Mr. Speaker, the matter is being reviewed. I thought the hon. member had heard me say, even in this question period today, that the Department of Foreign Affairs was conducting a review and would determine what the course of actions were with the classified documents that were left in an unsecured place. It will make recommendations. It has the ability to draw on whatever resources in the government it needs and whatever other agencies in order to do that job fully and completely.

I am sure the hon. member would be satisfied that this is the appropriate way to deal with this.

Foreign Affairs
Oral Questions

June 18th, 2008 / 2:30 p.m.

Liberal

Bonnie Brown Oakville, ON

I am not satisfied, Mr. Speaker. I would really like to hear from the minister responsible for national security, not the House leader.

It is obvious that a cover up is taking place here. The ex-minister said that he informed the Prime Minister immediately when he found out about the missing documents, on Sunday, May 25. However, the Prime Minister said that he only learned about the documents missing on Monday, May 26.

Now which version is true? Is this contradiction why the Prime Minister will not let the member for Beauce testify before our standing committee?

Foreign Affairs
Oral Questions

2:30 p.m.

York—Simcoe
Ontario

Conservative

Peter Van Loan Leader of the Government in the House of Commons and Minister for Democratic Reform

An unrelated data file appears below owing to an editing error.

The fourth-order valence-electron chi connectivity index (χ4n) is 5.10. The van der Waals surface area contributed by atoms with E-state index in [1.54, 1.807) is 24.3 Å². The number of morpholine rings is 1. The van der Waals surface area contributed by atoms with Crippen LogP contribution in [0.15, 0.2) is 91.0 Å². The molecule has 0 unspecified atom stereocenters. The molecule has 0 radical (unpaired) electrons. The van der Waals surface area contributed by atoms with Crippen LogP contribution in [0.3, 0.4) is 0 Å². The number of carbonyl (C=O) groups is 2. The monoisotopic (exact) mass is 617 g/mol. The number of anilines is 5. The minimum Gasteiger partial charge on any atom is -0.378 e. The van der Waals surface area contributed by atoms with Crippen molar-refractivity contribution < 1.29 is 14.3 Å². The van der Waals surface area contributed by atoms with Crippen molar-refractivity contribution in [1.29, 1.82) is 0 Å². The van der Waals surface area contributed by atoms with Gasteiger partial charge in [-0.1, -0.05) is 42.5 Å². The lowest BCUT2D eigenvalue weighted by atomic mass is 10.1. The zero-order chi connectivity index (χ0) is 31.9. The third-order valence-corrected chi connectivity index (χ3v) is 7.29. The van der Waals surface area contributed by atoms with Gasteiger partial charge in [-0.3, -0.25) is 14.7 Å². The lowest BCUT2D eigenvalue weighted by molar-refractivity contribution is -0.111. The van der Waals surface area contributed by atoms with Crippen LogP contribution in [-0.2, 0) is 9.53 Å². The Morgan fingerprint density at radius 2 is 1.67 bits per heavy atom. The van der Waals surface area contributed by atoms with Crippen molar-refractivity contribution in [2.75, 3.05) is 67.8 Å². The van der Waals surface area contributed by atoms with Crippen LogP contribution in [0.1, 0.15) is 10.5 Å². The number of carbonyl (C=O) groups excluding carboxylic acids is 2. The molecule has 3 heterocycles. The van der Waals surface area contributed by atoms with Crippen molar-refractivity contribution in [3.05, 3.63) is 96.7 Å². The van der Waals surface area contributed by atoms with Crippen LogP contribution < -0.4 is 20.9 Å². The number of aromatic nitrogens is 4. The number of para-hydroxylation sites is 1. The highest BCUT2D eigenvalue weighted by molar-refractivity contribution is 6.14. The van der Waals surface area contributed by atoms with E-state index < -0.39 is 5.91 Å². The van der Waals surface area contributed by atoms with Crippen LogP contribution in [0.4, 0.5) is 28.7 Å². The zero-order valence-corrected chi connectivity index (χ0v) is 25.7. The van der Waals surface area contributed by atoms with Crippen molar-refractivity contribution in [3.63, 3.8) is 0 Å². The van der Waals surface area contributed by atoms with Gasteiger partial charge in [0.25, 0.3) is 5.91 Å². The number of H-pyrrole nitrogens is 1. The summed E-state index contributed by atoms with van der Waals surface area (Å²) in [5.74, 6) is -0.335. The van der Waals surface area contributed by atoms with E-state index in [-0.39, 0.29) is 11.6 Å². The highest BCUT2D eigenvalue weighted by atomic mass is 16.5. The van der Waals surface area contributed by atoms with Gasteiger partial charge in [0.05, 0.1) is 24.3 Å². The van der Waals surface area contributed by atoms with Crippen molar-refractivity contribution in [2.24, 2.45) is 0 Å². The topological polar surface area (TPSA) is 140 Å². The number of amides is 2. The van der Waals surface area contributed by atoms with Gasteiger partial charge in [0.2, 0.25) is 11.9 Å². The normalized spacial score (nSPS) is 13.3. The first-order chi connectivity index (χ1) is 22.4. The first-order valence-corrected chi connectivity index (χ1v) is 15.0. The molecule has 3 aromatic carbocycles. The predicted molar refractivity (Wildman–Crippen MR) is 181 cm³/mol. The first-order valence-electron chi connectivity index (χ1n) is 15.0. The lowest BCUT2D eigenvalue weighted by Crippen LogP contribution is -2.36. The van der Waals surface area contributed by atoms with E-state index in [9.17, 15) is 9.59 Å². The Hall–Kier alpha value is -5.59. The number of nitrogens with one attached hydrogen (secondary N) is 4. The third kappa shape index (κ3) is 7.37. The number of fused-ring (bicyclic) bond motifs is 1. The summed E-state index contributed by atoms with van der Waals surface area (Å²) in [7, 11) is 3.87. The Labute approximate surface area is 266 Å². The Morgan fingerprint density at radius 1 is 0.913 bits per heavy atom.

Mr. Speaker, for a year now we have had the opposition members state things as fact that are simply false. They apparently have not quit that habit, even though we are coming to the end of this session. We have made clear very many times that the Prime Minister learned of this matter on the Monday afternoon. I will say it one more time slowly so it can sink in: on the Monday afternoon.

Foreign Affairs
Oral Questions

2:30 p.m.

Liberal

Marlene Jennings Notre-Dame-de-Grâce—Lachine, QC

Mr. Speaker, perhaps he should tell that to the member for Beauce.

We now have two dates on which the government was informed of this security breach. The former minister claims that he found out about it on Sunday, May 25, and informed the Prime Minister immediately. The Prime Minister, his cabinet and his Leader of the Government in the House of Commons claim that they found out about it on Monday, May 26.

Does “immediately” mean “the next day”? The Conservatives are not taking any of these issues seriously—